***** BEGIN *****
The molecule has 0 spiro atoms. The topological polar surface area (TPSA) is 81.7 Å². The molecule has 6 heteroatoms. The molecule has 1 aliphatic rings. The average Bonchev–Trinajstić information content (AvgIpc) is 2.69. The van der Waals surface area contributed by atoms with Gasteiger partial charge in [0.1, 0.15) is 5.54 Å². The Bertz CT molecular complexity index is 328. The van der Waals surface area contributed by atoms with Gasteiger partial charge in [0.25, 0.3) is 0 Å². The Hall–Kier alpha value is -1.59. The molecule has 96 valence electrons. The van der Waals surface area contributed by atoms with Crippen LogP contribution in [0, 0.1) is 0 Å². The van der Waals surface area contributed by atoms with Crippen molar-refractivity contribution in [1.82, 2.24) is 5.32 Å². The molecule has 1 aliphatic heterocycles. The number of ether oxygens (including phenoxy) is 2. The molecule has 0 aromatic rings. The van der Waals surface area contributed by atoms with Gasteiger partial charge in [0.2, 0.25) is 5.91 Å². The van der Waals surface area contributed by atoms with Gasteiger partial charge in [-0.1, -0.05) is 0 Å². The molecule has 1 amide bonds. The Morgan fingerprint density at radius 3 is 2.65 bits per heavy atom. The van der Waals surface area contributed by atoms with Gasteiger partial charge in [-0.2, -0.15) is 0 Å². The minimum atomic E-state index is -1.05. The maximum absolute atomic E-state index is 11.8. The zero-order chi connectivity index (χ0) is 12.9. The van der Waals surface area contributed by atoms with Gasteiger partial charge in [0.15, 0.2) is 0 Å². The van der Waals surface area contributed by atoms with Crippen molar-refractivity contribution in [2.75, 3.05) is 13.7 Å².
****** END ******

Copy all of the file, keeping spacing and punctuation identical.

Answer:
The molecule has 0 spiro atoms. The topological polar surface area (TPSA) is 81.7 Å². The molecule has 6 heteroatoms. The molecule has 1 aliphatic rings. The average Bonchev–Trinajstić information content (AvgIpc) is 2.69. The van der Waals surface area contributed by atoms with Gasteiger partial charge in [0.1, 0.15) is 5.54 Å². The Bertz CT molecular complexity index is 328. The van der Waals surface area contributed by atoms with Gasteiger partial charge in [0.25, 0.3) is 0 Å². The Hall–Kier alpha value is -1.59. The molecule has 96 valence electrons. The van der Waals surface area contributed by atoms with Crippen LogP contribution in [0, 0.1) is 0 Å². The van der Waals surface area contributed by atoms with Crippen molar-refractivity contribution in [1.82, 2.24) is 5.32 Å². The molecule has 1 aliphatic heterocycles. The number of ether oxygens (including phenoxy) is 2. The molecule has 0 aromatic rings. The van der Waals surface area contributed by atoms with Gasteiger partial charge in [0.2, 0.25) is 5.91 Å². The van der Waals surface area contributed by atoms with Gasteiger partial charge in [-0.1, -0.05) is 0 Å². The molecule has 1 amide bonds. The Morgan fingerprint density at radius 3 is 2.65 bits per heavy atom. The van der Waals surface area contributed by atoms with Gasteiger partial charge in [-0.2, -0.15) is 0 Å². The minimum atomic E-state index is -1.05. The maximum absolute atomic E-state index is 11.8. The zero-order chi connectivity index (χ0) is 12.9. The van der Waals surface area contributed by atoms with Gasteiger partial charge in [0.15, 0.2) is 0 Å². The van der Waals surface area contributed by atoms with Crippen molar-refractivity contribution in [2.75, 3.05) is 13.7 Å².